Last week’s Institute of Internal Auditors (IIA) cyber fraud webinar was a great reminder. Basic IT controls that we learned years ago are still valuable to follow. Sales reps may promise that their product is the “silver bullet” for preventing cyber fraud, but those apps don’t replace good old fashioned IT controls and training.

 

Fraud has existed for a long, long time. Technology gives criminals new opportunities to perpetrate bigger frauds more quickly than ever before. Many data breaches occur because basic IT controls are neglected, leaving systems vulnerable to hacks and malware. Purchasing advanced solutions doesn’t replace basic IT controls.

 

Four basic IT controls that reduce cyber fraud are:

 

  1. Update and Patch Management

Skipping system updates and patches create vulnerabilities, such as those that were exploited by hackers in some recent cyber fraud events (e.g., Equifax and Home Depot). Excuses for skipping updates and patches include lack of time and concern about impacts on other systems. Updates and patches are crucial — they protect systems with up-to-date security processes.

 

  1. Monitoring

System logs and periodic monitoring should be established to detect operating activities or conditions that should not occur. Anomalies, such as after-hours transaction volume spikes and data transmitted to an unauthorized IP address, should be monitored and acted on. Automated alerts and error reports require follow-up and action to be effective.

 

  1. Password Management

Passwords are the key to the front door of an organization’s systems. Sharing passwords and keeping factory-issued passwords are like hanging the keys on the door knob. One example is when a system administrator fails to change the manufacturer’s default password, leaving the door to that system wide open to unauthorized access.

 

  1. Fraud Risk Training

Traditional methods, like training and documentation, make people aware of cyber threats and vulnerabilities. Real life examples of the risks and costs of a data breach, and techniques used by hackers to manipulate people and data, help workers to recognize risks and how to avoid them.

 

Even after investing in silver bullet applications, organizations can still fall victim to cyber fraud due to a breakdown in basic IT controls. Following these four basic IT controls help organizations reduce their vulnerability to expensive cyber fraud.

Ethical Culture Drives Financial Success

We grew up thinking that good behavior is rewarded. Current events can really rock that thinking. But it’s been proven that good organizational behavior, also known as an ethical culture, can result in financial success. Yes, the Good Guy really can win by running an organization in an ethical manner.

 

In fact, a February 2016, Forbes.com article, The Profit Potential in Running An Ethical Business by @SteveParrish4, says that an ethical business is easier to manage than an organization with disdain for rules and disrespect for accountability. As Mr. Parrish says, keeping a second set of accounting records is time consuming and expensive. Fraud losses and prosecutions can get expensive, too. Just ask the former employees and shareholders of Enron, WorldCom, etc., etc.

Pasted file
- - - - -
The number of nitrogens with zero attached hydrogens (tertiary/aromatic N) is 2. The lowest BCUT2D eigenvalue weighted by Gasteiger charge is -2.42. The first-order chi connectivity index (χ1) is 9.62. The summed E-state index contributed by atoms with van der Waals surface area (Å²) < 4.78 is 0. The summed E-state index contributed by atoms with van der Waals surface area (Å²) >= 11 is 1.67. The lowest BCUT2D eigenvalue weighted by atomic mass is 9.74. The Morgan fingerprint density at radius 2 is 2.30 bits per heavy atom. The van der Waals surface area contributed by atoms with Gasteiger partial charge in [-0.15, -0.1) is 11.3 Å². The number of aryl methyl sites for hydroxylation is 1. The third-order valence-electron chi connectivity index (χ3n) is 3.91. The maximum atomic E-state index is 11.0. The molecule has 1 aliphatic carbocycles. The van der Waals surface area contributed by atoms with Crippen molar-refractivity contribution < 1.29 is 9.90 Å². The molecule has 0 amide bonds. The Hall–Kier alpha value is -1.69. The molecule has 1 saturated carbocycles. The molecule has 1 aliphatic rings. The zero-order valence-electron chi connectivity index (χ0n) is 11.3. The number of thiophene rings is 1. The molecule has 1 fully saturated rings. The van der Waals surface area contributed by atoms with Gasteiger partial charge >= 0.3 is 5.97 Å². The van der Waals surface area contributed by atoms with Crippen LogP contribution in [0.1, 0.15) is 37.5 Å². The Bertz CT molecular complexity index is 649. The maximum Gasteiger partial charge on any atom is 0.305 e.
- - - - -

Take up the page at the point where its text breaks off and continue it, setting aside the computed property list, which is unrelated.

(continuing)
An ethical culture starts with that proverbial “tone at the top” set by leadership – the Board, CEO, and CFO. Tone at the top sets the organization’s guiding values. So how does ethical culture happen?

 

Leadership takes four actions to establish the right tone at the top to promote an ethical culture and drive financial success:

 

  1. Communicate expectations.Organizations must make it clear that unethical conduct will not be tolerated. Clear and convincing policies should convey the organization’s values and expected behaviors. A first step is to establish a written code of ethics and ethics training.

 

  1. Lead by example.Leadership must set an example through its actions. Observing leadership actively following the organization’s code of ethics increases the likelihood that it will be followed by others. Leadership must also be mindful of perception, and understand how their actions could be interpreted.

 

  1. Recognize integrity.Support an ethical culture by recognizing individuals for ethical behavior. Recognition could be a monetary incentive program, or some other special acknowledgement from leadership. Whatever the reward, publicly celebrate the behavior and clearly communicate the link between ethical behavior and the reward.

 

  1. Establish confidential reporting.No matter what leadership does to promote an ethical culture, some individuals will still engage in unethical, or even illegal, activities. Establish a confidential tip line or other mechanism for reporting real or suspected fraudulent behavior or ethical violations without fear of retaliation. Set up a mechanism to follow-up on tips.